People Like Us – Bryan Page

By Lara Santoro

Bryan Page’s battle with addiction took him down a well-worn path: when opioids got too expensive, he switched to heroin, and when heroin brought him to his knees, he called his mother.

Carol Page had served up what Bryan calls “tough love”. She’d kicked her son out of the house and set boundaries visible even through the fog of substance abuse, thereby missing the moment toward the end of 2003 when Bryan, aged 22, got a hold of his friends and said, “Let’s go pile up” with every imaginable substance intending to never wake up again.

But wake up Bryan did and, as the dark of another night settled over his end-of-life plans, he saw himself turning “thirty, forty, fifty, and still doing the same thing.” He dropped a dime into a payphone in front of the last liquor store he ever kept in business. When his mother answered, he said, “I’m done. I’ll do whatever it takes. I do not ant to live like this anymore.”

What followed was a journey filled with singularities. Bryan did not go through twelve steps recovery groups. He spent fifteen months in a faith-based program called Teen Challenge, emerging out of a house he shared with men of all ages so profoundly altered that he joined the effort to start another Teen Challenge in another location. “It’s a program rooted in biblical principles,” says Bryan, “Humility, integrity, honesty, transparency, gentleness, faithfulness.”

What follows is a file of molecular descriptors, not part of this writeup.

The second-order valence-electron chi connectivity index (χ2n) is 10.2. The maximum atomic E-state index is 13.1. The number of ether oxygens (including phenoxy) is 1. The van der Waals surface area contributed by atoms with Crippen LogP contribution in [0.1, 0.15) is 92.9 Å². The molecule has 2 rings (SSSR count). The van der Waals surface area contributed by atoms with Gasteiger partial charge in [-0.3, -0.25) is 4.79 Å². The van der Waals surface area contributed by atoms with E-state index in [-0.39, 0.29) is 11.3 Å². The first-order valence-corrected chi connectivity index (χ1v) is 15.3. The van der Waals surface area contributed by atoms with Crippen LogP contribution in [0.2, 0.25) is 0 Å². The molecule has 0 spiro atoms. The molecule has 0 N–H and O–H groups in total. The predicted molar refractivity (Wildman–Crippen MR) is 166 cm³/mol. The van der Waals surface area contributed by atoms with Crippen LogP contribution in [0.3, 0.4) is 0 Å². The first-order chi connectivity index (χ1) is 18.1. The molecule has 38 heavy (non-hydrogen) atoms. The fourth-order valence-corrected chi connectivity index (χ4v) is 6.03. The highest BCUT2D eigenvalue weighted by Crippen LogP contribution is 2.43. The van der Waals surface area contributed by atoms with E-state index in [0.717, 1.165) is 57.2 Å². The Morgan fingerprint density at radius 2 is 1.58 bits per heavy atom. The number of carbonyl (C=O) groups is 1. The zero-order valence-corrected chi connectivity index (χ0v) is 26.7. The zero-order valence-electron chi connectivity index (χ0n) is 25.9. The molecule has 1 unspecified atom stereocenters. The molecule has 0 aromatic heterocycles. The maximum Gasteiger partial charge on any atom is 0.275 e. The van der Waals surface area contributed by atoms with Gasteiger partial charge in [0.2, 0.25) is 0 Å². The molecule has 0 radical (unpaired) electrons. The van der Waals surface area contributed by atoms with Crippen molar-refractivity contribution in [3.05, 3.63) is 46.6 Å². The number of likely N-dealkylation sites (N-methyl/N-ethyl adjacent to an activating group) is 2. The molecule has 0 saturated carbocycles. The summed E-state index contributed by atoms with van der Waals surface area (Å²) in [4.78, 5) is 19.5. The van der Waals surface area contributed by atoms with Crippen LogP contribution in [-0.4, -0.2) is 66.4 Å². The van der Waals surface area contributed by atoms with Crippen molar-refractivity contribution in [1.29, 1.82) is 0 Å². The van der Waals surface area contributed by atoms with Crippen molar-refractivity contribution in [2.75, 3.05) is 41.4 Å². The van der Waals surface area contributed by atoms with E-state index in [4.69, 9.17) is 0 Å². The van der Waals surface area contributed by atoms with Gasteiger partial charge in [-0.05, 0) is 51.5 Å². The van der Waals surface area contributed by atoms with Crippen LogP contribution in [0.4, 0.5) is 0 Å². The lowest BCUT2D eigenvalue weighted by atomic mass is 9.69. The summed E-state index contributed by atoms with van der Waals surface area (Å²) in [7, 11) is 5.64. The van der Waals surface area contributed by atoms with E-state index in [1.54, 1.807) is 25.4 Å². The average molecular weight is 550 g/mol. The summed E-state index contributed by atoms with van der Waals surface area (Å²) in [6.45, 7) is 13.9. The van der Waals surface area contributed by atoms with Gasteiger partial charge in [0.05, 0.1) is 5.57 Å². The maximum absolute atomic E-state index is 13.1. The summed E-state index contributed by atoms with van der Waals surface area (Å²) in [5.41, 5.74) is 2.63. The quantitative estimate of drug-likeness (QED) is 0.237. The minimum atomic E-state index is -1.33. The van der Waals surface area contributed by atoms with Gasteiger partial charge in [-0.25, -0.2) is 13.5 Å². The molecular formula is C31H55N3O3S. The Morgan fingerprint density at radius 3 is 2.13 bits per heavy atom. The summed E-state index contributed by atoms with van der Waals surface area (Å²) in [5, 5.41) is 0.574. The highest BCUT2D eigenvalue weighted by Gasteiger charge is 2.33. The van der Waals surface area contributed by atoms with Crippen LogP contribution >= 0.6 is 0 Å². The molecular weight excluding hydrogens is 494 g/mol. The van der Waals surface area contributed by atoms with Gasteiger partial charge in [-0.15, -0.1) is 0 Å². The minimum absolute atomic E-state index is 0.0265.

As Teen Challenge took him on drug awareness campaigns all over New England, Bryan came to a realization: “I had a heart for people, I loved people, I wanted to work with and for people,” the more “banged up”, he says, the better. The path to becoming a pastor opened up after Bryan met his wife Danielle and moved from Massachusetts to Maine. While working construction around Kennebunk, Bryan met a wealthy man with an embarrassment of properties in the area. The man, says Bryan, “took an interest in me,” eventually offering to finance both an undergraduate and graduate degree in theology so that Bryan could embark on his dream of “church planting.”

By then, Bryan had plenty of experience as a pastor. He and his wife had connected to the Kennebunk community. They’d hosted meals and had been hosted in turn. Says Bryan, “Soon enough we had thirty something people” who met publicly on Sundays in “a wicked basic set up,” consisting of some chairs, a mike stand, and a coffee station. “We didn’t want it to be pews and hymnals and a big cross hanging at the front,” he says, to avoid scaring people “scarred by the whole church thing.”

Bryan’s Seven Mile Road church now ministers to over one hundred people in and around Kennebunk. It meets on Sundays in a building placed at the service of the community by a local contractor. Bryan himself can be found in the back helping people in need.

“There is a substance abuse issue in the Kennebunks,” he says, “People come in busted up. Or they reach out and say, hey, I’ve got a loved one, can you help me out.” In a rare moment of spare time, he reads C.S. Lewis.

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